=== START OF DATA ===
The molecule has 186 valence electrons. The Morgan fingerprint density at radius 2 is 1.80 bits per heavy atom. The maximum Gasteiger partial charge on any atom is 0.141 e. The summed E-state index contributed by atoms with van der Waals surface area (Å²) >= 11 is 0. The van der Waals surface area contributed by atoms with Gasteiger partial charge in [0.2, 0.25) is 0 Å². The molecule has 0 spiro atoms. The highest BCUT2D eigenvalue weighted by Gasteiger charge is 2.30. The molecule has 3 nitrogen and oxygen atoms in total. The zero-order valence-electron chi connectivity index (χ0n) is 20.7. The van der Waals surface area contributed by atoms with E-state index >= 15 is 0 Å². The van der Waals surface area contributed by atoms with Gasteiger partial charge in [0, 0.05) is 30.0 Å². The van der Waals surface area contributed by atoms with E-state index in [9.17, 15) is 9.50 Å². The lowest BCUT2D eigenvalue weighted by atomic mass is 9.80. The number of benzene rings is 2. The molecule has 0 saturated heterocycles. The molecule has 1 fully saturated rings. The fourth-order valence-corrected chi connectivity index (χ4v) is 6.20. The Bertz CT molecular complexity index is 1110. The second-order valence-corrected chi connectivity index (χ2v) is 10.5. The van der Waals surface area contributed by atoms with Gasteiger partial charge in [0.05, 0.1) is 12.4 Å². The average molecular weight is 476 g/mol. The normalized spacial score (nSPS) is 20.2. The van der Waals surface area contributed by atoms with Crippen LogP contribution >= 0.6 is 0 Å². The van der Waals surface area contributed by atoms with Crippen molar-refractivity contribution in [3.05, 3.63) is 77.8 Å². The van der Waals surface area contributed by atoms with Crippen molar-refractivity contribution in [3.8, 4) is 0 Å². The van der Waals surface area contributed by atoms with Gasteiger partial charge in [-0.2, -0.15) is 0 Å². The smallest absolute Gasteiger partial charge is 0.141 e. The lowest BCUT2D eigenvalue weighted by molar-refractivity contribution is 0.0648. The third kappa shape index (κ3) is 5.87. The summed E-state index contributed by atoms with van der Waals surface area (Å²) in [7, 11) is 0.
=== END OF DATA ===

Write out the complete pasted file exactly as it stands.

The molecule has 186 valence electrons. The Morgan fingerprint density at radius 2 is 1.80 bits per heavy atom. The maximum Gasteiger partial charge on any atom is 0.141 e. The summed E-state index contributed by atoms with van der Waals surface area (Å²) >= 11 is 0. The van der Waals surface area contributed by atoms with Gasteiger partial charge in [0.2, 0.25) is 0 Å². The molecule has 0 spiro atoms. The highest BCUT2D eigenvalue weighted by Gasteiger charge is 2.30. The molecule has 3 nitrogen and oxygen atoms in total. The zero-order valence-electron chi connectivity index (χ0n) is 20.7. The van der Waals surface area contributed by atoms with E-state index >= 15 is 0 Å². The van der Waals surface area contributed by atoms with Gasteiger partial charge in [0, 0.05) is 30.0 Å². The van der Waals surface area contributed by atoms with E-state index in [9.17, 15) is 9.50 Å². The lowest BCUT2D eigenvalue weighted by atomic mass is 9.80. The number of benzene rings is 2. The molecule has 0 saturated heterocycles. The molecule has 1 fully saturated rings. The fourth-order valence-corrected chi connectivity index (χ4v) is 6.20. The Bertz CT molecular complexity index is 1110. The second-order valence-corrected chi connectivity index (χ2v) is 10.5. The van der Waals surface area contributed by atoms with Gasteiger partial charge in [0.05, 0.1) is 12.4 Å². The average molecular weight is 476 g/mol. The normalized spacial score (nSPS) is 20.2. The van der Waals surface area contributed by atoms with Crippen LogP contribution >= 0.6 is 0 Å². The van der Waals surface area contributed by atoms with Crippen molar-refractivity contribution in [3.05, 3.63) is 77.8 Å². The van der Waals surface area contributed by atoms with Crippen molar-refractivity contribution in [3.8, 4) is 0 Å². The van der Waals surface area contributed by atoms with Gasteiger partial charge in [-0.2, -0.15) is 0 Å². The smallest absolute Gasteiger partial charge is 0.141 e. The lowest BCUT2D eigenvalue weighted by molar-refractivity contribution is 0.0648. The third kappa shape index (κ3) is 5.87. The summed E-state index contributed by atoms with van der Waals surface area (Å²) in [7, 11) is 0.